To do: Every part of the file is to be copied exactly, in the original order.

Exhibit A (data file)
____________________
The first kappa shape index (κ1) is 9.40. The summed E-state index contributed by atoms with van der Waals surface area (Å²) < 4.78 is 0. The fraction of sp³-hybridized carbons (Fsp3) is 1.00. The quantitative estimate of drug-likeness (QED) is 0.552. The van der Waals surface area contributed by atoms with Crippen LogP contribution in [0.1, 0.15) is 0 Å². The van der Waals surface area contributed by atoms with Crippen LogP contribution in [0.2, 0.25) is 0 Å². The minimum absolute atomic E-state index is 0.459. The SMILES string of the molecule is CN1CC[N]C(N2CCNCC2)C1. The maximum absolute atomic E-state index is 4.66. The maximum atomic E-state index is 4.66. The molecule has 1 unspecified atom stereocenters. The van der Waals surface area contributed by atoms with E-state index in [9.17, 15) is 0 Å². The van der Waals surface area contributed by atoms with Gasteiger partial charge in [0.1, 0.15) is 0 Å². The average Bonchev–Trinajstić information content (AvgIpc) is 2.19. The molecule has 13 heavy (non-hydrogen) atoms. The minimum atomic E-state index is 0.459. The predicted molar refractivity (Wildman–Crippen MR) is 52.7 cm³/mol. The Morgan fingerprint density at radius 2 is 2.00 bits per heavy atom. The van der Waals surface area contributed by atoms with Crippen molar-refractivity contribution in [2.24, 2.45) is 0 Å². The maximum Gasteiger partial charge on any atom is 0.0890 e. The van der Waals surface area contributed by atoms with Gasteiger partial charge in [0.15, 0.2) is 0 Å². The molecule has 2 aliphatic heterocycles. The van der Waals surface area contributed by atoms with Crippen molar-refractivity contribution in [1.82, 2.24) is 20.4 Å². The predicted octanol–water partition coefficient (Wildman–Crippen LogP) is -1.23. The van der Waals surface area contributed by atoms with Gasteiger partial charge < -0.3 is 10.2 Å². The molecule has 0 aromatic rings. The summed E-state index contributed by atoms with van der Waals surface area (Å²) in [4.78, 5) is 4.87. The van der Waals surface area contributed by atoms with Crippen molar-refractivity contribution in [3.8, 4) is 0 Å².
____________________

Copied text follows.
The first kappa shape index (κ1) is 9.40. The summed E-state index contributed by atoms with van der Waals surface area (Å²) < 4.78 is 0. The fraction of sp³-hybridized carbons (Fsp3) is 1.00. The quantitative estimate of drug-likeness (QED) is 0.552. The van der Waals surface area contributed by atoms with Crippen LogP contribution in [0.1, 0.15) is 0 Å². The van der Waals surface area contributed by atoms with Crippen LogP contribution in [0.2, 0.25) is 0 Å². The minimum absolute atomic E-state index is 0.459. The SMILES string of the molecule is CN1CC[N]C(N2CCNCC2)C1. The maximum absolute atomic E-state index is 4.66. The maximum atomic E-state index is 4.66. The molecule has 1 unspecified atom stereocenters. The van der Waals surface area contributed by atoms with E-state index in [9.17, 15) is 0 Å². The van der Waals surface area contributed by atoms with Gasteiger partial charge in [0.1, 0.15) is 0 Å². The average Bonchev–Trinajstić information content (AvgIpc) is 2.19. The molecule has 13 heavy (non-hydrogen) atoms. The minimum atomic E-state index is 0.459. The predicted molar refractivity (Wildman–Crippen MR) is 52.7 cm³/mol. The Morgan fingerprint density at radius 2 is 2.00 bits per heavy atom. The van der Waals surface area contributed by atoms with Crippen molar-refractivity contribution in [2.24, 2.45) is 0 Å². The maximum Gasteiger partial charge on any atom is 0.0890 e. The van der Waals surface area contributed by atoms with Gasteiger partial charge in [0.15, 0.2) is 0 Å². The molecule has 2 aliphatic heterocycles. The van der Waals surface area contributed by atoms with Crippen molar-refractivity contribution in [1.82, 2.24) is 20.4 Å². The predicted octanol–water partition coefficient (Wildman–Crippen LogP) is -1.23. The van der Waals surface area contributed by atoms with Gasteiger partial charge < -0.3 is 10.2 Å². The molecule has 0 aromatic rings. The summed E-state index contributed by atoms with van der Waals surface area (Å²) in [4.78, 5) is 4.87. The van der Waals surface area contributed by atoms with Crippen molar-refractivity contribution in [3.8, 4) is 0 Å².